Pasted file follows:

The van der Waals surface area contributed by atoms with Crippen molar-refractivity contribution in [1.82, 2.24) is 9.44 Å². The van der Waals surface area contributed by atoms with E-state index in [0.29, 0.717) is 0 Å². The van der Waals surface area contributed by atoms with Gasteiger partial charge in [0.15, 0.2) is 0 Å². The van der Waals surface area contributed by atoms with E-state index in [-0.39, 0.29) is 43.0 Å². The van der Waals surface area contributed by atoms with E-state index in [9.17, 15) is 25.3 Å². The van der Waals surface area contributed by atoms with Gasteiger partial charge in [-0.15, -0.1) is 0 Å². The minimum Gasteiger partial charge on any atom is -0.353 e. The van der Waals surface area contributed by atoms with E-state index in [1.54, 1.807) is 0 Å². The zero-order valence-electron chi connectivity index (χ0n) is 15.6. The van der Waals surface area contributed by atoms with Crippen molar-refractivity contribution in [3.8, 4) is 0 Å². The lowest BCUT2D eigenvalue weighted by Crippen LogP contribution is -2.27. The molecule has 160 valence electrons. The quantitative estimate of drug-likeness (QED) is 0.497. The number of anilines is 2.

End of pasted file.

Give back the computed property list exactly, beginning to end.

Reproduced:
The van der Waals surface area contributed by atoms with Crippen molar-refractivity contribution in [1.82, 2.24) is 9.44 Å². The van der Waals surface area contributed by atoms with E-state index in [0.29, 0.717) is 0 Å². The van der Waals surface area contributed by atoms with Gasteiger partial charge in [0.15, 0.2) is 0 Å². The van der Waals surface area contributed by atoms with E-state index in [-0.39, 0.29) is 43.0 Å². The van der Waals surface area contributed by atoms with E-state index in [9.17, 15) is 25.3 Å². The van der Waals surface area contributed by atoms with Gasteiger partial charge in [-0.15, -0.1) is 0 Å². The minimum Gasteiger partial charge on any atom is -0.353 e. The van der Waals surface area contributed by atoms with E-state index in [1.54, 1.807) is 0 Å². The zero-order valence-electron chi connectivity index (χ0n) is 15.6. The van der Waals surface area contributed by atoms with Crippen molar-refractivity contribution in [3.8, 4) is 0 Å². The lowest BCUT2D eigenvalue weighted by Crippen LogP contribution is -2.27. The molecule has 160 valence electrons. The quantitative estimate of drug-likeness (QED) is 0.497. The number of anilines is 2.